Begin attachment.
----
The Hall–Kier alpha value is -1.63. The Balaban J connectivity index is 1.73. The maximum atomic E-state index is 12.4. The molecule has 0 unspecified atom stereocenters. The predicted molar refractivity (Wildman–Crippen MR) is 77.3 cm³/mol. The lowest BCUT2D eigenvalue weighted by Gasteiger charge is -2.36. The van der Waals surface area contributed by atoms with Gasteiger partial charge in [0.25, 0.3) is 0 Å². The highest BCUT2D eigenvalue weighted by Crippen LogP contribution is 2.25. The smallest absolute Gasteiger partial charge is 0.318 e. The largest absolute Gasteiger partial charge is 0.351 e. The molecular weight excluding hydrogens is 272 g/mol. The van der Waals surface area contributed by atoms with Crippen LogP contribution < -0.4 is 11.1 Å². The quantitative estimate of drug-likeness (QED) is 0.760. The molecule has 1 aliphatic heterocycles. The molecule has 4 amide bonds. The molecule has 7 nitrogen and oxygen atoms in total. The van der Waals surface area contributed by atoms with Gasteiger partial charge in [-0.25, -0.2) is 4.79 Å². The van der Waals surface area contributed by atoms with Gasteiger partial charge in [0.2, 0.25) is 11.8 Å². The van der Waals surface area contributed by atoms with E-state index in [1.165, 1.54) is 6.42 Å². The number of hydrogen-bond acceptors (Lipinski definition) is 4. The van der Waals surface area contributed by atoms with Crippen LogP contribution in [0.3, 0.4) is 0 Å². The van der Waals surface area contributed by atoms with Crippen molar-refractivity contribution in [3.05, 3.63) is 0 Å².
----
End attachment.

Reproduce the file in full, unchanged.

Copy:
The Hall–Kier alpha value is -1.63. The Balaban J connectivity index is 1.73. The maximum atomic E-state index is 12.4. The molecule has 0 unspecified atom stereocenters. The predicted molar refractivity (Wildman–Crippen MR) is 77.3 cm³/mol. The lowest BCUT2D eigenvalue weighted by Gasteiger charge is -2.36. The van der Waals surface area contributed by atoms with Gasteiger partial charge in [0.25, 0.3) is 0 Å². The highest BCUT2D eigenvalue weighted by Crippen LogP contribution is 2.25. The smallest absolute Gasteiger partial charge is 0.318 e. The largest absolute Gasteiger partial charge is 0.351 e. The molecular weight excluding hydrogens is 272 g/mol. The van der Waals surface area contributed by atoms with Crippen LogP contribution < -0.4 is 11.1 Å². The quantitative estimate of drug-likeness (QED) is 0.760. The molecule has 1 aliphatic heterocycles. The molecule has 4 amide bonds. The molecule has 7 nitrogen and oxygen atoms in total. The van der Waals surface area contributed by atoms with Gasteiger partial charge in [-0.25, -0.2) is 4.79 Å². The van der Waals surface area contributed by atoms with Gasteiger partial charge in [0.2, 0.25) is 11.8 Å². The van der Waals surface area contributed by atoms with E-state index in [1.165, 1.54) is 6.42 Å². The number of hydrogen-bond acceptors (Lipinski definition) is 4. The van der Waals surface area contributed by atoms with Crippen LogP contribution in [0.3, 0.4) is 0 Å². The van der Waals surface area contributed by atoms with Crippen molar-refractivity contribution in [3.05, 3.63) is 0 Å².